The wild animals in Zanesville must have seemed much wilder by comparison. The circumstances were themselves extraordinary. A man named Terry Thompson liked to collect things—guns, guitars, and wild animals. Struggling with heavy debts, he covered himself with chicken parts, set the animals free, and killed himself. Evidently, he was hoping that the animals would eat him. He did not get his last wish, because authorities interceded. The police in Zanesville blame the law for the animal carnage, because it was the law that made it possible for Thompson to collect so many exotic animals in the first place. But there’s a difference between what’s exotic and what’s dangerous. There are manifold wild creatures in our cities and towns, such as mice, crows, and feral cats—and they don’t bother most people because they belong there. They are integral parts of a cultural ecology, and so they aren’t feared,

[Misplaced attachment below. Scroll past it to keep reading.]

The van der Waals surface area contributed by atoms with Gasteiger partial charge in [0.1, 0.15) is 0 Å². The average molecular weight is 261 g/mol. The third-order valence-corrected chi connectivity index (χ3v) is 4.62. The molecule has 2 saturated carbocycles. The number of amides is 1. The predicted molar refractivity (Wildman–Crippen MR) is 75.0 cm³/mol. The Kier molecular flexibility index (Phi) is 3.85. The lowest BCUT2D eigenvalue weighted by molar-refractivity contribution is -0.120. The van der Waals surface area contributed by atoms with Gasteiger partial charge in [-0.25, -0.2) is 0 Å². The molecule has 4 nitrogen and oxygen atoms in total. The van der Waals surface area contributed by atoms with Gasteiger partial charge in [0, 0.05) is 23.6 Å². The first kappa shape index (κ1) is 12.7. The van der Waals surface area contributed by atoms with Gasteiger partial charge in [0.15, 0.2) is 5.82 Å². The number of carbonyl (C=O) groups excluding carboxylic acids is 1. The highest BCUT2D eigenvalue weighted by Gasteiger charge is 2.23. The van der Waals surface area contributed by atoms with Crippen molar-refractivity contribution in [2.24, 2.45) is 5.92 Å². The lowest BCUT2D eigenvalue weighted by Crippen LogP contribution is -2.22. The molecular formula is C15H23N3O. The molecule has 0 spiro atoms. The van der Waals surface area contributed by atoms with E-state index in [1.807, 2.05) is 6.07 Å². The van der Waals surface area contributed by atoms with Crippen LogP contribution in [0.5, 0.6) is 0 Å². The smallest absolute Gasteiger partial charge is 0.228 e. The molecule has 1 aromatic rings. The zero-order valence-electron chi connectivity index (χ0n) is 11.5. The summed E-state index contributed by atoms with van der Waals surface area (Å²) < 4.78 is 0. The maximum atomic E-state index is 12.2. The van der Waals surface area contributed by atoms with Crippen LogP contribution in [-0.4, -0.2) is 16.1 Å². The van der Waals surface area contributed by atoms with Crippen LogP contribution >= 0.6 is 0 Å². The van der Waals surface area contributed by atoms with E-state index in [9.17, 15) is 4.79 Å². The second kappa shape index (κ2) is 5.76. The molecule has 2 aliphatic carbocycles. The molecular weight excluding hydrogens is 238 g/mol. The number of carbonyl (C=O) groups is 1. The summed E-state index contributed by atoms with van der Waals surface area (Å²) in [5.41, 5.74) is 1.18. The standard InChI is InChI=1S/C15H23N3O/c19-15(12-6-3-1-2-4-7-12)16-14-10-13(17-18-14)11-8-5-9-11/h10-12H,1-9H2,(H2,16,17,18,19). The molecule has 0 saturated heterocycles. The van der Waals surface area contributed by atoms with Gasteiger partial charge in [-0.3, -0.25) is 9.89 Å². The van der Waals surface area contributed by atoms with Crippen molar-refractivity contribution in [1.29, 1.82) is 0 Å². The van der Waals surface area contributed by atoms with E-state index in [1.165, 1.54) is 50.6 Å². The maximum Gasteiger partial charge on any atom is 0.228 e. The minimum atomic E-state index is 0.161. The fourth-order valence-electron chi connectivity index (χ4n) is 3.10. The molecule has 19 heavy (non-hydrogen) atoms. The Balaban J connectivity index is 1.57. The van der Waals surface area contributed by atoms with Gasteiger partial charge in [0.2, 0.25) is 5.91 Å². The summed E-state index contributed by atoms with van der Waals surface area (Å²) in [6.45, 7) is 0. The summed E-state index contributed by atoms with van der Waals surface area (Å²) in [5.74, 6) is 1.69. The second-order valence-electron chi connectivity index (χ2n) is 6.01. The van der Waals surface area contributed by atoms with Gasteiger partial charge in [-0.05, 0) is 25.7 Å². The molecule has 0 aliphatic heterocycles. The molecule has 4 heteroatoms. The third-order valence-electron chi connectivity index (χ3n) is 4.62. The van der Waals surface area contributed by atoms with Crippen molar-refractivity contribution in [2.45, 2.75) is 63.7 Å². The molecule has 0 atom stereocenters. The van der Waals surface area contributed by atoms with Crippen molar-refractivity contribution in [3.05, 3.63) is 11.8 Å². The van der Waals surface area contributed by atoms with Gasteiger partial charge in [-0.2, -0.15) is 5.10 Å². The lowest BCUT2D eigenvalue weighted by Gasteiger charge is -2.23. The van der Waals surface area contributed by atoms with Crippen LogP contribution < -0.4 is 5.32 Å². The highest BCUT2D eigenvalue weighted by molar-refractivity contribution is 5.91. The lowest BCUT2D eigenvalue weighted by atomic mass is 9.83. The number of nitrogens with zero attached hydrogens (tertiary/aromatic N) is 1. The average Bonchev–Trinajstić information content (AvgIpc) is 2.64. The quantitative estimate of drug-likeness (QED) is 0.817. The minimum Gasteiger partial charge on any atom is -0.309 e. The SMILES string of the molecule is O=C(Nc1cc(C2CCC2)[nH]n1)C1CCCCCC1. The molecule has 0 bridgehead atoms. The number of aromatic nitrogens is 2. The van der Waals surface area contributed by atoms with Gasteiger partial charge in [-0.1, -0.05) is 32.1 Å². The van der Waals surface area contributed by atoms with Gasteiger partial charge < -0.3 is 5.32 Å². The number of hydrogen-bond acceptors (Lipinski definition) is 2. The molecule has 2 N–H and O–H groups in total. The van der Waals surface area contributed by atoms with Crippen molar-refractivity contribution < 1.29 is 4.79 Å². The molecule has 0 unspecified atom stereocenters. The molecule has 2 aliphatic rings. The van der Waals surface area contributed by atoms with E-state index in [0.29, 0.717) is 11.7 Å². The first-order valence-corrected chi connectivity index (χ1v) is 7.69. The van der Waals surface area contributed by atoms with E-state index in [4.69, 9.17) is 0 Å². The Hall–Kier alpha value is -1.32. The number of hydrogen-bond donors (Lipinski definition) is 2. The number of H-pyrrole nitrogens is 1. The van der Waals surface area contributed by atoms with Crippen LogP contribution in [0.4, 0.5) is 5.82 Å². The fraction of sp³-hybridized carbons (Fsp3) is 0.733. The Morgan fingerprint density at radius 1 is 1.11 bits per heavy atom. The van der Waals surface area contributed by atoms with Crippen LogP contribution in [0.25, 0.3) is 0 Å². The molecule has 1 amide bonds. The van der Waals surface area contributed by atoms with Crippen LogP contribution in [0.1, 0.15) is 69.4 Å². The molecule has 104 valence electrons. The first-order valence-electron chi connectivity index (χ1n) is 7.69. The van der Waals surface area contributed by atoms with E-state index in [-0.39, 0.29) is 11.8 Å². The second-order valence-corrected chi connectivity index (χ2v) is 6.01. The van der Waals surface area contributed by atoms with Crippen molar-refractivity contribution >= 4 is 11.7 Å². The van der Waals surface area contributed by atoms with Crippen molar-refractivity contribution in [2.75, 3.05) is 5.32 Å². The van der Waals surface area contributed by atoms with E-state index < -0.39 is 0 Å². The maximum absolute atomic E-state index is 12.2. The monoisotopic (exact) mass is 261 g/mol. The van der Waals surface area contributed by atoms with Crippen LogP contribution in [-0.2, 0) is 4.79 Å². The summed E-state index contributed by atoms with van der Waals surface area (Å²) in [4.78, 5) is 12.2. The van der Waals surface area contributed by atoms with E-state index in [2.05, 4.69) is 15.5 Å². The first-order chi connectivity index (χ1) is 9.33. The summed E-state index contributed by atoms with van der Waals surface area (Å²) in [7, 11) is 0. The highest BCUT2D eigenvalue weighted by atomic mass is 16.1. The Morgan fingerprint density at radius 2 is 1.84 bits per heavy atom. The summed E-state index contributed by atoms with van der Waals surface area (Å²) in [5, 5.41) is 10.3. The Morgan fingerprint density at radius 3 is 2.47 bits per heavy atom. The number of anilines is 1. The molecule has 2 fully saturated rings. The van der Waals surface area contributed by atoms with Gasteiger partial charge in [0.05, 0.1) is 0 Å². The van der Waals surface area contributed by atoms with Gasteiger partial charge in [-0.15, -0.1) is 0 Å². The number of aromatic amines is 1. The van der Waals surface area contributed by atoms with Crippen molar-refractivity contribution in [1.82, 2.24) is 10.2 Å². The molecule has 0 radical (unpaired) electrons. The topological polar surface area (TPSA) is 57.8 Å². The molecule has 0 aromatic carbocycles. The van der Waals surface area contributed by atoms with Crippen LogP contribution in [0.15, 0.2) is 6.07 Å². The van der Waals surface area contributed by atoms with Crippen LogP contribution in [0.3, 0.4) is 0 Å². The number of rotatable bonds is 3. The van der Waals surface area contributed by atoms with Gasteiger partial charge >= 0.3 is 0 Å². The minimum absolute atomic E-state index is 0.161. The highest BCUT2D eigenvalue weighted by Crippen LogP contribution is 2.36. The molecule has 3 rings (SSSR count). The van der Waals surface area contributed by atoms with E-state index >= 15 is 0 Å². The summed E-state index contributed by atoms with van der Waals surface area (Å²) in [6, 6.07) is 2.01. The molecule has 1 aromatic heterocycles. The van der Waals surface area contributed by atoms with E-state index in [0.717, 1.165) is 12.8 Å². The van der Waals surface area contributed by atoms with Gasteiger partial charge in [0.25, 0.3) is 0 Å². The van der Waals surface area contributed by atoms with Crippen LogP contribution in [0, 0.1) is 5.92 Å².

What about the monkey, though? It was believed to be infected with herpes B, and the police have stopped looking for it. The local sheriff says it might have been eaten by one of the other animals. But this monkey virus could be far more dangerous to humans than any of the lions or bears that were destroyed. It’s the epizootic transmission of disease from animals to humans (such as swine flu, bird flu, and HIV) that can kill people in huge numbers. Animals we tend to consider thoroughly benign—such as the cat, the mouse, and the deer—can infect us with toxoplasmosis, hantavirus, and Lyme disease. Yet nobody seems too worried about this missing monkey, because it may have already been eaten (as a surrogate for the humans that were not). Instead, we are told, six animals survived: three leopards, two monkeys, and a grizzly bear. They are now living happily at the Columbus Zoo.